Back in January, Ed Mooney of Highlander Consultants in East Islip showed up at a Shelter Island Board of Fire Commissioners with a pitch to construct a second cell tower in the town — this one at the Manhanset Firehouse on Cobbetts Lane.
Commissioners clearly saw dollar signs with promises of an initial payment of $100,000 to the district and ongoing payments based on a percentage of what wireless companies paid to put their antennae on the tower. But the commissioners also saw a second tower — the first is at the Recycling Center — as a means of improving communications when handling emergencies in the areas of Hay Beach and the Rams.
That there are problems with communications in those areas was evidenced by Mr. Mooney saying what brought him to Shelter Island to examine needs were cellphone customer complaints about dropped calls.
While Mr. Mooney failed to make another visit, Justin Saper of Elite Towers of Deer Park made a presentation to commissioners and the public that was even more attractive since the percentage of revenues that would come to the fire district was higher than what Highlander had offered.
A third company, Diamond of New Jersey, made inquiries about the project, but never sent a representative to Shelter Island to make a presentation, prompting the commissioners to settle on Elite.
At the same time as commissioners were examining options, some area residents raised questions.
• Are there alternative means of improving communications other than erecting a tower?
• Could the existing tower at the Recycling Center be increased in height to meet communications problems?
• If a tower is needed, is there another area where it could be sited instead of at the firehouse?
• If a tower is necessary, what is the minimum height that would be effective?
There were also questions about its esthetics in an area that is basically residential with open space.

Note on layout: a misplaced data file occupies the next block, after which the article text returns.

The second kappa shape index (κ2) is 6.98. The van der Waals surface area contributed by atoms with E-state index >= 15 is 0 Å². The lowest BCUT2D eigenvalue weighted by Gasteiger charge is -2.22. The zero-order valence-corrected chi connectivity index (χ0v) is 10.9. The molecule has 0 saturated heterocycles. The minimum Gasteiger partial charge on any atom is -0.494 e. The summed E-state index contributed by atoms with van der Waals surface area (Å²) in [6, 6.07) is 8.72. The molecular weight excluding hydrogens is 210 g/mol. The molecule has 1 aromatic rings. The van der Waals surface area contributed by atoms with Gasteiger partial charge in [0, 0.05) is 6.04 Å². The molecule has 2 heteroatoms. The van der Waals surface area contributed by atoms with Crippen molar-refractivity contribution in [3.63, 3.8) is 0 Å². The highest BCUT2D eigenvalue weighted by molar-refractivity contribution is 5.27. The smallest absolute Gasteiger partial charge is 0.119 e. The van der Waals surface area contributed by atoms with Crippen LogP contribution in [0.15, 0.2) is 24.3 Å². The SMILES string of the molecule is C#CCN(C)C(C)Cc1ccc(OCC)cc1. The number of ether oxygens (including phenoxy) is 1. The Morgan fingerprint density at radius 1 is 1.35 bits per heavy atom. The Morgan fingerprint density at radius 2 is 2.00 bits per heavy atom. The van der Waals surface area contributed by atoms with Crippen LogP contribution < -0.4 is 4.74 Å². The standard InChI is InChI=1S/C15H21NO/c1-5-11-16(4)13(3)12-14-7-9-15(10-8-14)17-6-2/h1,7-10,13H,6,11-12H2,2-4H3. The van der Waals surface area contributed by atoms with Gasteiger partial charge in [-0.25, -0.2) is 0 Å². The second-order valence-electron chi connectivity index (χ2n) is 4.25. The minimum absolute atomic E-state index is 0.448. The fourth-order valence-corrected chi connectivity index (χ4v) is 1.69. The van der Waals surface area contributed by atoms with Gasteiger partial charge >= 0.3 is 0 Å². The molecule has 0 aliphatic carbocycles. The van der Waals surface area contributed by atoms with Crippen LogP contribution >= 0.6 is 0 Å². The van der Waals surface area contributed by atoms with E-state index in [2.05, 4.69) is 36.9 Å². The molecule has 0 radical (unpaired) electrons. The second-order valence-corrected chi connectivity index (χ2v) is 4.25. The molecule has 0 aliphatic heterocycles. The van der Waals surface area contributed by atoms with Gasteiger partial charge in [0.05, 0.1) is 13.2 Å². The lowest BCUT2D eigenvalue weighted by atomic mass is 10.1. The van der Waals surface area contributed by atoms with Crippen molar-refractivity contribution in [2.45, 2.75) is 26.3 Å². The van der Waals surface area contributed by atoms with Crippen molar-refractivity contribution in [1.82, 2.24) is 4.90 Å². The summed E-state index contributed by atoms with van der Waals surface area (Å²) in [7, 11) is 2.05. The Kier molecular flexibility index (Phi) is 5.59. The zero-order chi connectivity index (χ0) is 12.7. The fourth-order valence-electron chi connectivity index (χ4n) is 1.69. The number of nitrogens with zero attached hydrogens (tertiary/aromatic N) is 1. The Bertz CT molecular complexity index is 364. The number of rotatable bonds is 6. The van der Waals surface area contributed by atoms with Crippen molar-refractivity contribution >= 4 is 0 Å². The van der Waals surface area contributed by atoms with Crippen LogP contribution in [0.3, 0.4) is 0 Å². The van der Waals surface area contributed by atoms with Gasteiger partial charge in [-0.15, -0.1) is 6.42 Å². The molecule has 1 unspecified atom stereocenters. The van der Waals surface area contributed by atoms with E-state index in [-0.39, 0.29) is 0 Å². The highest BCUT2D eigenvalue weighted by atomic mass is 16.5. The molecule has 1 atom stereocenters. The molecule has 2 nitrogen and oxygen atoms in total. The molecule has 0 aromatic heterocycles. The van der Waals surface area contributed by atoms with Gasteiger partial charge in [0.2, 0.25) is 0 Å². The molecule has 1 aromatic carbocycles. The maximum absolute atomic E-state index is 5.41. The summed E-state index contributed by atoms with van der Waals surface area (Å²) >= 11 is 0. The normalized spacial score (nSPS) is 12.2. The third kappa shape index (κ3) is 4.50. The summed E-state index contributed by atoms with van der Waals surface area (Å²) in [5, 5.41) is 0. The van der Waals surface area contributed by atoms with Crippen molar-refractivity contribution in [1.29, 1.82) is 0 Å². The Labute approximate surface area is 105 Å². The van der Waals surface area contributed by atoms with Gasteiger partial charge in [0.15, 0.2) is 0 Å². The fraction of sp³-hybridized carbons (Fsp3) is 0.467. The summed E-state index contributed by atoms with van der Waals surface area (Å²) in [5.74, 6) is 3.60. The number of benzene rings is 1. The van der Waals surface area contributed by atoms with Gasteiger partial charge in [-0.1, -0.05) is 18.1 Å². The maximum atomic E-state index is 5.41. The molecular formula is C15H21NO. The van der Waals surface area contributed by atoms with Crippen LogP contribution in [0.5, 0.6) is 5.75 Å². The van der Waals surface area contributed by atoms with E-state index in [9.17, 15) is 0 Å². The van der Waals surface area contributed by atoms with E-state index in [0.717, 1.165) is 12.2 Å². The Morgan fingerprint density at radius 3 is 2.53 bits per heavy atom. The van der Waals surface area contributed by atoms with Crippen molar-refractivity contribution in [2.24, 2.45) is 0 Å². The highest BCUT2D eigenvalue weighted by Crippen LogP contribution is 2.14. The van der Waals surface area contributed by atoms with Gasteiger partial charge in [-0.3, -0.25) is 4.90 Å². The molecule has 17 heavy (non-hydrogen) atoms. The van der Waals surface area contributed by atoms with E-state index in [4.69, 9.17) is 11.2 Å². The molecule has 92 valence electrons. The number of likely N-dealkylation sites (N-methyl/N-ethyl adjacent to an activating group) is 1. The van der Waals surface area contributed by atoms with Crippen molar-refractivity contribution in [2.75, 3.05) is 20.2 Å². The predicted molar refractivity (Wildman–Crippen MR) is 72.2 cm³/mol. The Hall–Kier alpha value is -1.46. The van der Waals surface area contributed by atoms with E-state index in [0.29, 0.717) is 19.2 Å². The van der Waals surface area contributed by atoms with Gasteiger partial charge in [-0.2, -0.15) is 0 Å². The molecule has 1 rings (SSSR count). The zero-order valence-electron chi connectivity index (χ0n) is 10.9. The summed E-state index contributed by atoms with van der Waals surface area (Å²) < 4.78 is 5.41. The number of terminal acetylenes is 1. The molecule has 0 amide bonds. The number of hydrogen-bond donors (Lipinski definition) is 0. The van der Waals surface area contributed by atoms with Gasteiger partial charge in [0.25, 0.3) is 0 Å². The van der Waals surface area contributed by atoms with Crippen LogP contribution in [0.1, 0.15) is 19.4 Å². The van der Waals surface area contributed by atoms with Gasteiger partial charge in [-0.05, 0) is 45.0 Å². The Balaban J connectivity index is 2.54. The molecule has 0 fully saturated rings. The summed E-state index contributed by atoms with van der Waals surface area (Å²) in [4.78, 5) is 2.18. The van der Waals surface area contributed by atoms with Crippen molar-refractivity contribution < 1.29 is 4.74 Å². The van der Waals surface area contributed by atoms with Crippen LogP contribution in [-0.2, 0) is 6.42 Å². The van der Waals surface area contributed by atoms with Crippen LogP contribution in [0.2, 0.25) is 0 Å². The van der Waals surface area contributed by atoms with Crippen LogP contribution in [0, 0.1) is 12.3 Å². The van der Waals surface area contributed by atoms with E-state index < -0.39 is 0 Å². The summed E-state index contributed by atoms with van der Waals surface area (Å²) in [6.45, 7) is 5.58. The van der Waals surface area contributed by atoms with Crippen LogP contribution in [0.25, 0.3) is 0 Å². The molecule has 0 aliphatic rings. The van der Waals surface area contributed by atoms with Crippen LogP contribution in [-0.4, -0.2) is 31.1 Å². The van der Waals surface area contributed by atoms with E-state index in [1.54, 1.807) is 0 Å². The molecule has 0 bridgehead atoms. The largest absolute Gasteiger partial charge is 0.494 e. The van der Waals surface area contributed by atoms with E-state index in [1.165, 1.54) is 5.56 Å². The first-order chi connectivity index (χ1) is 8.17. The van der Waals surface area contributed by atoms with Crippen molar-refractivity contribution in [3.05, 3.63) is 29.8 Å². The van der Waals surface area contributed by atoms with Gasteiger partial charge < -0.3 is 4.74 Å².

Attorney David Harms, whose Shelter Island property is near the rear of the firehouse, although forested by enough vegetation that the site of a tower wouldn’t affect him, led the questioners, appealing to the commissioners not to move forward until all questions are answered.
Hire an independent consultant to examine the efficacy of the plan and return with a fair assessment of needs and ways to meet those needs, he said.
The Town Board, which would have to issue a special permit if a second cell tower is to be built, has an independent consultant in place.
By September, fire commissioners signed a letter of intent with Elite Towers, while making it clear that either side could back out of the agreement within a 180-day period. What the letter of intent accomplished was to enable Elite to begin testing to determine what height would be needed for an effective tower and to start the process of permitting with the town.
Betting would side with Elite, given the arguments that it would improve safety for emergency responders called to fires in areas where communications are spotty. But an independent consultant could certainly affect that decision if information is forthcoming that reveals alternative means of tackling that problem or identifying a possible better site for such a tower.
No doubt, questioners will be poised to assure their issues are addressed before a permit might be issued.
Stay tuned as it’s an issue likely to be resolved not far into 2015.